We’ve been getting some mixed signals from the Obama administration so far regarding trade. During his confirmation hearings, Geithner branded China a currency manipulator, to everyone’s delight except China. Then he reassured the G7 that the U.S. was committed to avoiding a return to protectionism. Then the “buy American” provision is included in the first pass of the stimulus package, only to be watered down with a clause about complying with our trade obligations after howls of protest from Canada and Europe.
More recently, during his visit to Canada, Obama reassured the Canadians about trade with the U.S. (as well he should), while discussing with president Harper ideas about revising NAFTA to include environmental and labor protections, which would seem to be aimed more at Mexico than Canada, which is where the real problem lies.
What’s going on here? Is the administration committed to reducing and eliminating the trade deficit, or isn’t it? Without going into too much detail, during a meeting with a U.S. congressman this week (during which I presented him with a copy of Five Short Blasts), I got the impression that the administration, including the Federal Reserve, understands very well that the trade deficit is the single greatest threat to our economy. Since there was no press present, the congressman may have felt more at ease in sharing things told him in confidence, so I won’t elaborate. And I may be reading way too much into it, but I left with the impression that this issue is going to be addressed.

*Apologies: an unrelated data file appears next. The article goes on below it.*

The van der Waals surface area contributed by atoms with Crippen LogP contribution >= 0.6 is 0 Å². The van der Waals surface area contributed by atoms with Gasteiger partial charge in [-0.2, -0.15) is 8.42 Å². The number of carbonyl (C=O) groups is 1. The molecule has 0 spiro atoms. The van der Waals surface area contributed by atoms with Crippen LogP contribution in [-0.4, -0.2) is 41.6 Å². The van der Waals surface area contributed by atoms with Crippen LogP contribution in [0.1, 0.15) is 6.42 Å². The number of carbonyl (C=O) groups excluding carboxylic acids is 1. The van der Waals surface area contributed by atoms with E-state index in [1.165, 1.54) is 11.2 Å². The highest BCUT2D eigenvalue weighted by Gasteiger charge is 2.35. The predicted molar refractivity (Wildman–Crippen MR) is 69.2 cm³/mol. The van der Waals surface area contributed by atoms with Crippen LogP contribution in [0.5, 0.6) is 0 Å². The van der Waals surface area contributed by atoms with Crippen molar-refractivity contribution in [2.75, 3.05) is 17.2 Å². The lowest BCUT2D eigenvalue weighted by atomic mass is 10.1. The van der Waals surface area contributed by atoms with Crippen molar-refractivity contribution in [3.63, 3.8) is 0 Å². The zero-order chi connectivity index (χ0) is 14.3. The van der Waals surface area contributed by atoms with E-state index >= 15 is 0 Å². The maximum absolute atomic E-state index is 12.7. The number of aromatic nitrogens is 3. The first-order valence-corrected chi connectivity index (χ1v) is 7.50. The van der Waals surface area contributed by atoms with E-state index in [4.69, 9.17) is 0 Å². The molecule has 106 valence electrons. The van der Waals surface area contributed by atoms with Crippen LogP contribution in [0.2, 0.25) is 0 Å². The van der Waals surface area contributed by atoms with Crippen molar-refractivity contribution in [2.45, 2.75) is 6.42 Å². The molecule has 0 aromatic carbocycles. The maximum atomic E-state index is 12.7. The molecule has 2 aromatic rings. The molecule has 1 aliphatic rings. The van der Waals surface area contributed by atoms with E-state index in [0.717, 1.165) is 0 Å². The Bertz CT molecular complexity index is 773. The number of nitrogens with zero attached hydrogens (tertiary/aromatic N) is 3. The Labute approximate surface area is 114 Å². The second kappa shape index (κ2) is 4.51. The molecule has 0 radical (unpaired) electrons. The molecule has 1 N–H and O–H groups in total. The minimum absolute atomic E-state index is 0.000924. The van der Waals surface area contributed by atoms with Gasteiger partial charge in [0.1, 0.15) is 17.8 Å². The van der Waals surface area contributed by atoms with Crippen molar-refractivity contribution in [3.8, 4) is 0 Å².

Is it possible that the administration is maintaining a public posture of disavowing protectionism to prevent stirring up fear and anger in the global community while quietly implementing policy, in whatever form it might take, that will reverse our trade imbalance?
Here’s another example. Buried in this linked article about Paul Volcker’s comments at a luncheon with economists is this Volcker quote:
The current crisis had its beginning in global imbalances like a lack of savings in the United States, but policy-makers around the world were too reticent to take action until it was too late, Volcker said.
When he speaks of “global imbalances” and the “lack of savings in the United States,” isn’t he really talking about the trade deficit without actually saying it? The cause and effect relationship between the trade deficit and our lack of savings is widely understood. And, in using the lack of savings as an example of global imbalances (by his use of the word “like”) he’s implying that there are others, and everyone knows that trade is the worst global imbalance of all.
Time will tell. If this is the approach, I think the administration will eventually discover that the trade deficit simply won’t respond to measures small enough to fly under the radar. I predicted that the administration would take such an approach, essentially trying harder at the failed approaches of the past until, hopefully, it realizes that a more direct approach, like a return to tariffs, is the only way to get the job done.
But, for now, I’m taking some comfort in signs that it at least the administration recognizes the problem.